Buying Guide

Refrigerator buying guide

Thinking about upgrading your fridge, but don't know where to start? Let us come to your refrigerator rescue.

Refrigerators
Close
Drag
Autoplay: ON Autoplay: OFF

Refrigerators have long been thought of as the boxy, boring behemoths of the kitchen, and buying one used to be as simple as choosing between eggshell and off-white. But times have changed, with manufacturers increasingly thinking outside of the box to try to redefine what the modern refrigerator is really capable of.

As a result, today's shopper will find an ever-increasing range of color and style options, cleverly designed units designed to disappear into your decor, and a wide variety of new smart features, including ones aimed at transforming your kitchen itself into an entertainment hub. It's enough to make you wonder if the ol' icebox might be going through a bit of an identity crisis.

This reinvention of the refrigerator comes with an overwhelming abundance of new models to choose from. Fortunately, you've come to the right place -- a handy overview designed to help you narrow down the countless options and come out confident that the refrigerator you're buying will give you the most bang for your buck.

In the end, finding the right fridge is all about understanding your own needs and asking the right questions, so let's get started with:

What type of fridge do I want?

Style-wise, you've got four options to choose from, and each comes with its own pros and cons. Figuring out which one is best for you is the first, most obvious step towards making a final buying decision.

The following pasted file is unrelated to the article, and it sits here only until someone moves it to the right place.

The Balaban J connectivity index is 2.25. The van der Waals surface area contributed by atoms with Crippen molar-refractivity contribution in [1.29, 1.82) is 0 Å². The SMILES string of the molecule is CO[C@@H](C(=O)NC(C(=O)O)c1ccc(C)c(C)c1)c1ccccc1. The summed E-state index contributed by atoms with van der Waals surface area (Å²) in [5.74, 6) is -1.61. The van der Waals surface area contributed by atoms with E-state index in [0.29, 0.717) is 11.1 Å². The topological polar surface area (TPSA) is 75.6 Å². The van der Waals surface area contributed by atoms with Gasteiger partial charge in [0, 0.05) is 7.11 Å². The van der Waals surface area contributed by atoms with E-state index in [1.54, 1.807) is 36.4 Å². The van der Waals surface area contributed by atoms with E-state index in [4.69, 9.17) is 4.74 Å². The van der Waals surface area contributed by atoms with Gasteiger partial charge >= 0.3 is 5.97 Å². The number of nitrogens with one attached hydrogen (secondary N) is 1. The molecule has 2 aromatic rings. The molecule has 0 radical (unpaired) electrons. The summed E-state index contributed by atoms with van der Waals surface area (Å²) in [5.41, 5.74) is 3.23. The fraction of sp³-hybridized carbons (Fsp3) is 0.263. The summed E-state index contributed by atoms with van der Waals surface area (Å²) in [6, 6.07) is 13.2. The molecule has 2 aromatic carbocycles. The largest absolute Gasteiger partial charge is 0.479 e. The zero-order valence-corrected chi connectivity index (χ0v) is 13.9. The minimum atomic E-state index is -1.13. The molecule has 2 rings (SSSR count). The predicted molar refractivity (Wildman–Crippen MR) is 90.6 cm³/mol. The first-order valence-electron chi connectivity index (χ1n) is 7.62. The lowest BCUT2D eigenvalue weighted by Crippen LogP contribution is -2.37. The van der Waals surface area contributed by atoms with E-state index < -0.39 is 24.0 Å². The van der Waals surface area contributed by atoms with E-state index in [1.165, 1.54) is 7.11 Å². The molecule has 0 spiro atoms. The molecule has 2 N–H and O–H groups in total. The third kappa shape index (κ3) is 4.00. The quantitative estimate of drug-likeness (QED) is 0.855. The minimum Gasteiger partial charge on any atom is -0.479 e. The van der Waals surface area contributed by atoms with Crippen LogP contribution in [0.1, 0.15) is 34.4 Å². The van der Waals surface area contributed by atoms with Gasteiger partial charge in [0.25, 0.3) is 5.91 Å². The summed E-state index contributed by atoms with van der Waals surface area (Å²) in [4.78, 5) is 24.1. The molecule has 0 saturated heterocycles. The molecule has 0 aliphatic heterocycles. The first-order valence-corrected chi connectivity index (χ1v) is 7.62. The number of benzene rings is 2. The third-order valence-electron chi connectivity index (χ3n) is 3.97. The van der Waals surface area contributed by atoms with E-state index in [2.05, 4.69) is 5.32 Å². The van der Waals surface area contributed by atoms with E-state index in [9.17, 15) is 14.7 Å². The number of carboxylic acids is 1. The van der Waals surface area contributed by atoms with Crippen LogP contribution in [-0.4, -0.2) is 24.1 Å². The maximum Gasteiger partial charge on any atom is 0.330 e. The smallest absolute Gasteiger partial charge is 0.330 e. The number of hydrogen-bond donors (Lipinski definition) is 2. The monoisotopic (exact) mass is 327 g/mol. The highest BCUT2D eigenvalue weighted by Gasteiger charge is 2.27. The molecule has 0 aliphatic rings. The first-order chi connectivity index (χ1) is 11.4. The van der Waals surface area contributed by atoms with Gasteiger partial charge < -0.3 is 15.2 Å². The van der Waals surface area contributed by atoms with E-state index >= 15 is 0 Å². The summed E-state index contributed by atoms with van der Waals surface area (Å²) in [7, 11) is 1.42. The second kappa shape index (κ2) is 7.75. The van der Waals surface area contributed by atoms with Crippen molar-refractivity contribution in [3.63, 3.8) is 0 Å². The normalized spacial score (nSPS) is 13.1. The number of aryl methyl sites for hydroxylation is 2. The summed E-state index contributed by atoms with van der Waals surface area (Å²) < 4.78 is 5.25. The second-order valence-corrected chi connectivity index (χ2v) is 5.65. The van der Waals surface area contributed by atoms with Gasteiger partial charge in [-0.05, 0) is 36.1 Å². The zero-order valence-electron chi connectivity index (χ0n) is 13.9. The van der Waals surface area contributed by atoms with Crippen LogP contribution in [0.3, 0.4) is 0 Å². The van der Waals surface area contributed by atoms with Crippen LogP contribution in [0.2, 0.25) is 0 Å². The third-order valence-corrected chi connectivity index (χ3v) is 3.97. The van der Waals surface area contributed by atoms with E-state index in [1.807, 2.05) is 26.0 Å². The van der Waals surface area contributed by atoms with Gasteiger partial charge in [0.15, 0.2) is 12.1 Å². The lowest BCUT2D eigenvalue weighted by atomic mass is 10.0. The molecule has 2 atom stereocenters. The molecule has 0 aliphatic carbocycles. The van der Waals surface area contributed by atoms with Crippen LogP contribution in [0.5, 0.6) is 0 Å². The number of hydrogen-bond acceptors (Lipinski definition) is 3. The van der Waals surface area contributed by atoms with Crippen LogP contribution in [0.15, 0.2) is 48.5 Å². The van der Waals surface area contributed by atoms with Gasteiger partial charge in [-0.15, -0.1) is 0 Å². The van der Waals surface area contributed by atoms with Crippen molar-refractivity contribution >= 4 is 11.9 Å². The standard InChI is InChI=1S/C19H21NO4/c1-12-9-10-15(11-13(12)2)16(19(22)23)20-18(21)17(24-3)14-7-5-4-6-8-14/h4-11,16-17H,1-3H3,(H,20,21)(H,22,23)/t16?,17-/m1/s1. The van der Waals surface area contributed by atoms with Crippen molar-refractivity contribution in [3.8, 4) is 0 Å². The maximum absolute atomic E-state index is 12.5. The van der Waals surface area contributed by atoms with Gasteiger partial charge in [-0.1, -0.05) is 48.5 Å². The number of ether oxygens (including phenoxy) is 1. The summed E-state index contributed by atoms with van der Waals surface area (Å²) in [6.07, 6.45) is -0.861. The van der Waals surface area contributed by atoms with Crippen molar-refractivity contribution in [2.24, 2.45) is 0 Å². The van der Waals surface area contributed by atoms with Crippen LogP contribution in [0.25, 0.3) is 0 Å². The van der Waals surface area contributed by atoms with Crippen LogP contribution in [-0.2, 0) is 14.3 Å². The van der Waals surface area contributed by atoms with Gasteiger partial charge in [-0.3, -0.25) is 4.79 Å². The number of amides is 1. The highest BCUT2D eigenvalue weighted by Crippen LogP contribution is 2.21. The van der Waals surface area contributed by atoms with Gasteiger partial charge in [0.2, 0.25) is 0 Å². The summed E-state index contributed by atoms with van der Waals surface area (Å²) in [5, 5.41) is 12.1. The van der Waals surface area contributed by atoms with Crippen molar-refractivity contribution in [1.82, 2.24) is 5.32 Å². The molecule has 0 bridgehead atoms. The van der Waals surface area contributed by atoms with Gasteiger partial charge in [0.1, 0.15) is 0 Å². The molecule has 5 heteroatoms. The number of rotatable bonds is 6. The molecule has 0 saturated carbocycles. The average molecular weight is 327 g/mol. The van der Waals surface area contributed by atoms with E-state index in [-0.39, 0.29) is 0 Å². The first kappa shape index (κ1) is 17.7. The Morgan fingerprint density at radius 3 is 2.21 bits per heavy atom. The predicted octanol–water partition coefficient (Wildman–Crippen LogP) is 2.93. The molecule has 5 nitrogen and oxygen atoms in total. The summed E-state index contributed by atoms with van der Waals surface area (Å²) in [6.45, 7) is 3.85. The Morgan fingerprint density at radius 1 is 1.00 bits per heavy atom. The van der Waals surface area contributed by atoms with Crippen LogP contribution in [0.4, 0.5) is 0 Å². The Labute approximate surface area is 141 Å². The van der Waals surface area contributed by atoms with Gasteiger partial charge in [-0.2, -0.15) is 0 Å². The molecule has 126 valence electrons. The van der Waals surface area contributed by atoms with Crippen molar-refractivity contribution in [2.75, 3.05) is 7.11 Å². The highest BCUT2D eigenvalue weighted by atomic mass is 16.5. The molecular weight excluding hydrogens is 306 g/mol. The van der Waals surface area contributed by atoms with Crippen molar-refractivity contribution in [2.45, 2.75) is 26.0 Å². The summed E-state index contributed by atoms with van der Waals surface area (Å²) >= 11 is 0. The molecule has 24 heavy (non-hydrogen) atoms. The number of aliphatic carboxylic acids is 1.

whirlpooltopfreezerproductphotos-2.jpg

Top freezers like this Whirlpool model aren't too flashy, but they offer a lot of value.

Chris Monroe/CNET

Top freezers

When I say the word "fridge," chances are good that this is the style that pops into your head. With the bottom two-thirds dedicated to fresh-food storage and the freezer unit sitting on top, most of us probably struggled to reach the Popsicles in a top freezer unit when we were kids, or maybe we used one in our first apartment.

Tastes have moved forward since then, so if you're looking for something modern, high-end, and feature-rich, then a top-freezer model probably isn't for you. If, however, style isn't as much of a concern, then you'll find that top freezers offer some of the best bargains on the market. Plus, there are still enough being made to offer a solid variety of choices.

Price: $479 to $2,199

Average dimensions: Width: 29 inches; Depth: 31 inches; Depth with door open 90 degrees: 58 inches; Height: 66 inches

Best suited for: Bargain shoppers who aren't looking for anything too flashy.

gecompactbottomfreezerproductphotos-1.jpg

Bottom freezers like this compact-sized GE model offer easier access to fresh ingredients.

Chris Monroe/CNET

Bottom freezer

If you're looking for something on the simpler side, and would enjoy slightly easier access to your fresh foods, then a bottom-freezer unit might be right for you. Bottom-freezer units aren't much different from top-freezer units except for the fact that the freezer is located -- you guessed it -- on the bottom. This means that you won't have to hunch over while rooting around for commonly used ingredients.

Of course, this also means that frozen foods will be located down around your ankles -- though a majority of models now come with drawer-style freezer doors, which can make getting the ice cream out a little easier. Bottom-freezer units tend to be just slightly bigger than top freezers, but there's also less variety of models to choose from.

Price: $999 to $1,899

Average dimensions: Width: 29 inches; Depth: 32 inches; Depth with door open 90 degrees: 59 inches; Height: 67 inches

Best suited for: Home cooks who don't mind bending over to get into the freezer.

lgdoorindoorproductphotos-1.jpg

Side-by-side models are good for narrow kitchens, and some will offer high-end features like the door in door compartment in this LG model.

Chris Monroe/CNET

Side-by-side

Side-by-side units split your fridge right down the middle, offering you frozen foods on the left and fresh foods on the right. Some models offer equal real estate for both sections, but most allocate an extra couple of inches for the fridge. This can make for an especially narrow freezer section, so frozen-pizza aficionados might want to consider something a little less limiting.